August 08, 1994|By RICHARD REEVES

WASHINGTON — Washington. -- "The mood of this capital . . .'' was the way James Reston of the New York Times used to begin columns about the drift of the ship of state. Well, the mood of this capital is poisonous. The air is heavy with hazy humidity, fear, loathing, lying, sanctimony and hypocrisy.

It's a slimy, desperate place these days, worse than I have ever seen it. At least during the hot summer of Watergate 20 years ago, politicians and press alike believed they were dealing with high crimes. They saw themselves doing the most important work they would ever do, trying to guide the democracy through a true crisis in the balance between men and the laws they made.

Now the day's deliberations usually involve misdemeanors or less, and begin with the liberal gentlewoman from California, Rep. Maxine Waters, yelling ''Shut up!'' at the conservative gentleman from New York, Rep. Peter King.

Wesley Pruden, the editor of the capital's distantly second newspaper, the Washington Times, thinks he sees crimes, beginning his column with this:

''Q: What was O.J.'s biggest mistake?

''A: He could have taken Nicole to Arkansas, where she would have killed herself.''

The gentleman of the press then goes on to talk of ''the expanding number of suicides of hapless folks with the remotest connections to the president -- from Vince Foster to . . . several down-home critics.'' His political judgment at the end of the column: ''If they're as innocent as the stonewalling Democrats say they are, the Clintons could have come clean a long time ago. But they didn't. Now, alas, the Clinton presidency may wind up just another Arkansas suicide.''

I was reading that in front of the Capitol of the United States when a big black bus pulled up to the curb. ''Impeach Clinton Tour '94'' was painted on the side, along with this list of presidential transgressions:

''Womanizing . . . Troopergate . . . Deception . . . Abortion . . . Adultery . . . Bribery . . . Sodomy . . . Fraud . . . Abuse of U.S. Constitution . . . Obstruction of Justice . . . Document-Shredding . . . Drug Abuse . . . Tax Evasion . . . Gennifer Flowers . . . Paula Jones.''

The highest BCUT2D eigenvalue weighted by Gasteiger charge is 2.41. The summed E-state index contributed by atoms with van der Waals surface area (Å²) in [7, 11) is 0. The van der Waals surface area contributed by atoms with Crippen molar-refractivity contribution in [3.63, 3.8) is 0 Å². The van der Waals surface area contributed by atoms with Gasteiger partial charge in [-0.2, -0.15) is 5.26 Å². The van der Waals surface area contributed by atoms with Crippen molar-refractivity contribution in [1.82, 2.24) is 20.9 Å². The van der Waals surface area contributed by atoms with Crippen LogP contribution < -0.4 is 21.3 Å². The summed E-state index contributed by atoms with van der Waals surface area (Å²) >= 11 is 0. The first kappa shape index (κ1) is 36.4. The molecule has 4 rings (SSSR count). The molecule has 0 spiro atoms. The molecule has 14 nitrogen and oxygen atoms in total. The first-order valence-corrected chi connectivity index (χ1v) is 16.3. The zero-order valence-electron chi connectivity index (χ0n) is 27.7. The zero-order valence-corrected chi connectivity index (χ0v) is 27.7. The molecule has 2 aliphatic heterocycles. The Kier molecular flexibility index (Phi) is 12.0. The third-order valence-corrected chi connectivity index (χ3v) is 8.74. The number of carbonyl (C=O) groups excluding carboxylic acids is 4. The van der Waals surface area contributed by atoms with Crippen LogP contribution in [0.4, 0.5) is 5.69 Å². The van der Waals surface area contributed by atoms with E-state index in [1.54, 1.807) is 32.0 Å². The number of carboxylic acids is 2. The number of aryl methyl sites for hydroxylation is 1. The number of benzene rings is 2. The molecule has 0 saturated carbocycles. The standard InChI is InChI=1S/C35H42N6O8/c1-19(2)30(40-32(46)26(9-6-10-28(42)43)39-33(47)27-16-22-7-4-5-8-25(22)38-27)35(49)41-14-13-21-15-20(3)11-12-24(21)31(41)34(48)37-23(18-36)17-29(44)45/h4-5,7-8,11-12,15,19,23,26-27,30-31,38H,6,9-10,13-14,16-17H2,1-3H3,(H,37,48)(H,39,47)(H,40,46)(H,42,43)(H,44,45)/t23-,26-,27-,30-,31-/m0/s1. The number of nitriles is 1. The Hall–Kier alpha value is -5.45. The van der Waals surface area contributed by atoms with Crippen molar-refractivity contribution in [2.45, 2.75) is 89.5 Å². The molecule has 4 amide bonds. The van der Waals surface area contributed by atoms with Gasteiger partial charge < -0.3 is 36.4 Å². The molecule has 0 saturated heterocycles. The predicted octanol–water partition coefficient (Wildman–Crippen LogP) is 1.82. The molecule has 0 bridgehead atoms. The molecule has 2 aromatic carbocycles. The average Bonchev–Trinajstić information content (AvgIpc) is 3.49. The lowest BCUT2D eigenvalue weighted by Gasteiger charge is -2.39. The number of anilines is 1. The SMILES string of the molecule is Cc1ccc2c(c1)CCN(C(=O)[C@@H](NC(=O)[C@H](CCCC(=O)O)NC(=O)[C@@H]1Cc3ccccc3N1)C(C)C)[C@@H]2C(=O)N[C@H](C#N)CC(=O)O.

''We want real hearings!'' chanted a voice from inside the black bus, perhaps believing that Sen. Alfonse D'Amato is a Clinton plant in the opposition party. The cops shooed the bus away, but I learned later that the voice was that of Randall Terry, an anti-abortion activist.

The mood of the town is not helped by the fact that Congress is obviously going to stay in session past the scheduled recess date Friday -- to continue the political maneuvering around health care and Whitewater, seen to be of equal importance in the regions of the powerful here.

Meanwhile, in another country of Washington, where poor people live, the city's former mayor, Marion Barry, already elected to the City Council after going to jail five years ago for drug use, seems to be on the verge of winning back his old job this November -- and other powers that be are afraid his comeback might be prelude to a local politics of black nationalism.

There is not much mystery about why the city is snarling these days. The stakes are high for politicians of both parties. It seems a long time ago now, but Bill Clinton was riding high at end of 1993 and Republicans had to consider the real possibility that he would be a two-term president with a two-term Democratic successor, Vice President Gore, already in place.

There was and is a now-or-never urgency among Republicans about bringing Mr. Clinton down. And, you may have noticed, the president and his people have a real bent toward living on the edge, a need for crisis.

It's mean and nasty here. Although I have been a resident for eight years of my life (the last time in 1990), I feel like a stranger now. Most Americans would, which is a big part of the country's problems these days.

Richard Reeves is a syndicated columnist.

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